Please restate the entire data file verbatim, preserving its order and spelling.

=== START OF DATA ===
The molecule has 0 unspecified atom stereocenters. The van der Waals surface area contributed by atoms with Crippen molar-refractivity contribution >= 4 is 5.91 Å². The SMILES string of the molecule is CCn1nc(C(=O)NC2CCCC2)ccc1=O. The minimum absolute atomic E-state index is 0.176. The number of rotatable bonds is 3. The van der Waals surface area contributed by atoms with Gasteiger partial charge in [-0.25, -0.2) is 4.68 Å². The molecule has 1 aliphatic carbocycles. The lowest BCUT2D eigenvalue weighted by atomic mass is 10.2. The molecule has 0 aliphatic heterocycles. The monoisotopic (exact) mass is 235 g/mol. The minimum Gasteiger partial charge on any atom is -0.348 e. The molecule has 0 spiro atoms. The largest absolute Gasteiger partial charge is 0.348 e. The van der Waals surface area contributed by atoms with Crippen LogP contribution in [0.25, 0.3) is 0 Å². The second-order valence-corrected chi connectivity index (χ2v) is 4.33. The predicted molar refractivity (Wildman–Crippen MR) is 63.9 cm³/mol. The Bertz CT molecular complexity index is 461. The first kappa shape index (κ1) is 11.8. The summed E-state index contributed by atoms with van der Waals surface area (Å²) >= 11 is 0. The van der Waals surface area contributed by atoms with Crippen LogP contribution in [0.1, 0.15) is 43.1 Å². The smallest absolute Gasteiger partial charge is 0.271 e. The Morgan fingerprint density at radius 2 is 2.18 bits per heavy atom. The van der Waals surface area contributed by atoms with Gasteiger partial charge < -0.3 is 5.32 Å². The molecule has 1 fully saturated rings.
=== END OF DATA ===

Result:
The molecule has 0 unspecified atom stereocenters. The van der Waals surface area contributed by atoms with Crippen molar-refractivity contribution >= 4 is 5.91 Å². The SMILES string of the molecule is CCn1nc(C(=O)NC2CCCC2)ccc1=O. The minimum absolute atomic E-state index is 0.176. The number of rotatable bonds is 3. The van der Waals surface area contributed by atoms with Gasteiger partial charge in [-0.25, -0.2) is 4.68 Å². The molecule has 1 aliphatic carbocycles. The lowest BCUT2D eigenvalue weighted by atomic mass is 10.2. The molecule has 0 aliphatic heterocycles. The monoisotopic (exact) mass is 235 g/mol. The minimum Gasteiger partial charge on any atom is -0.348 e. The molecule has 0 spiro atoms. The largest absolute Gasteiger partial charge is 0.348 e. The van der Waals surface area contributed by atoms with Crippen LogP contribution in [0.25, 0.3) is 0 Å². The second-order valence-corrected chi connectivity index (χ2v) is 4.33. The predicted molar refractivity (Wildman–Crippen MR) is 63.9 cm³/mol. The Bertz CT molecular complexity index is 461. The first kappa shape index (κ1) is 11.8. The summed E-state index contributed by atoms with van der Waals surface area (Å²) >= 11 is 0. The van der Waals surface area contributed by atoms with Crippen LogP contribution in [0.1, 0.15) is 43.1 Å². The smallest absolute Gasteiger partial charge is 0.271 e. The Morgan fingerprint density at radius 2 is 2.18 bits per heavy atom. The van der Waals surface area contributed by atoms with Gasteiger partial charge < -0.3 is 5.32 Å². The molecule has 1 fully saturated rings.